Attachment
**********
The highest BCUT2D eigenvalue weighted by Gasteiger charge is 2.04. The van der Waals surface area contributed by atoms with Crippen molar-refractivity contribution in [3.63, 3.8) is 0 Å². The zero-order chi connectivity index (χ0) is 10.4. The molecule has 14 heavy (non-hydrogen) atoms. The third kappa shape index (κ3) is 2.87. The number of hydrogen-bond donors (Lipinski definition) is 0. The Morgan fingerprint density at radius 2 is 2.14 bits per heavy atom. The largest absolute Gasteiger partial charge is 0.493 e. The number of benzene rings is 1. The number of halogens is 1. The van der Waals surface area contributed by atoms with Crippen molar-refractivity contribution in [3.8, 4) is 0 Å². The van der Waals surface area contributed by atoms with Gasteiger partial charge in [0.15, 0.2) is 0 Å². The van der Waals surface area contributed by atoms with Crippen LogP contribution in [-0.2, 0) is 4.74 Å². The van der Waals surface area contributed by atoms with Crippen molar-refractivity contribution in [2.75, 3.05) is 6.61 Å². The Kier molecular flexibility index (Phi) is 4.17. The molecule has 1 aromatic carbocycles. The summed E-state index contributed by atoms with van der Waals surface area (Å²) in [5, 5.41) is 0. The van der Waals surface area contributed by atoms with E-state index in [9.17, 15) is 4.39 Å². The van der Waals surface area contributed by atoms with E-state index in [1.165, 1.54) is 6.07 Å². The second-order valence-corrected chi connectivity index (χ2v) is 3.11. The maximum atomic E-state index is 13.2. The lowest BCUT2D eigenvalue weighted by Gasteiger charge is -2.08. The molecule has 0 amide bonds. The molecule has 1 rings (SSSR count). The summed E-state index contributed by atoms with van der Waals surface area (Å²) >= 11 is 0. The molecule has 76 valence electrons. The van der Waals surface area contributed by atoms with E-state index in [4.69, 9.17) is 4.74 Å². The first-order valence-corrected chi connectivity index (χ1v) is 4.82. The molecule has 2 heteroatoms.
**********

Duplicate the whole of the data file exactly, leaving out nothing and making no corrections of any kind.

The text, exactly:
The highest BCUT2D eigenvalue weighted by Gasteiger charge is 2.04. The van der Waals surface area contributed by atoms with Crippen molar-refractivity contribution in [3.63, 3.8) is 0 Å². The zero-order chi connectivity index (χ0) is 10.4. The molecule has 14 heavy (non-hydrogen) atoms. The third kappa shape index (κ3) is 2.87. The number of hydrogen-bond donors (Lipinski definition) is 0. The Morgan fingerprint density at radius 2 is 2.14 bits per heavy atom. The largest absolute Gasteiger partial charge is 0.493 e. The number of benzene rings is 1. The number of halogens is 1. The van der Waals surface area contributed by atoms with Crippen molar-refractivity contribution in [3.8, 4) is 0 Å². The van der Waals surface area contributed by atoms with Gasteiger partial charge in [0.15, 0.2) is 0 Å². The van der Waals surface area contributed by atoms with Crippen LogP contribution in [-0.2, 0) is 4.74 Å². The van der Waals surface area contributed by atoms with Crippen molar-refractivity contribution in [2.75, 3.05) is 6.61 Å². The Kier molecular flexibility index (Phi) is 4.17. The molecule has 1 aromatic carbocycles. The summed E-state index contributed by atoms with van der Waals surface area (Å²) in [5, 5.41) is 0. The van der Waals surface area contributed by atoms with E-state index in [9.17, 15) is 4.39 Å². The van der Waals surface area contributed by atoms with E-state index in [1.165, 1.54) is 6.07 Å². The second-order valence-corrected chi connectivity index (χ2v) is 3.11. The maximum atomic E-state index is 13.2. The lowest BCUT2D eigenvalue weighted by Gasteiger charge is -2.08. The molecule has 0 amide bonds. The molecule has 1 rings (SSSR count). The summed E-state index contributed by atoms with van der Waals surface area (Å²) >= 11 is 0. The molecule has 76 valence electrons. The van der Waals surface area contributed by atoms with E-state index in [4.69, 9.17) is 4.74 Å². The first-order valence-corrected chi connectivity index (χ1v) is 4.82. The molecule has 2 heteroatoms.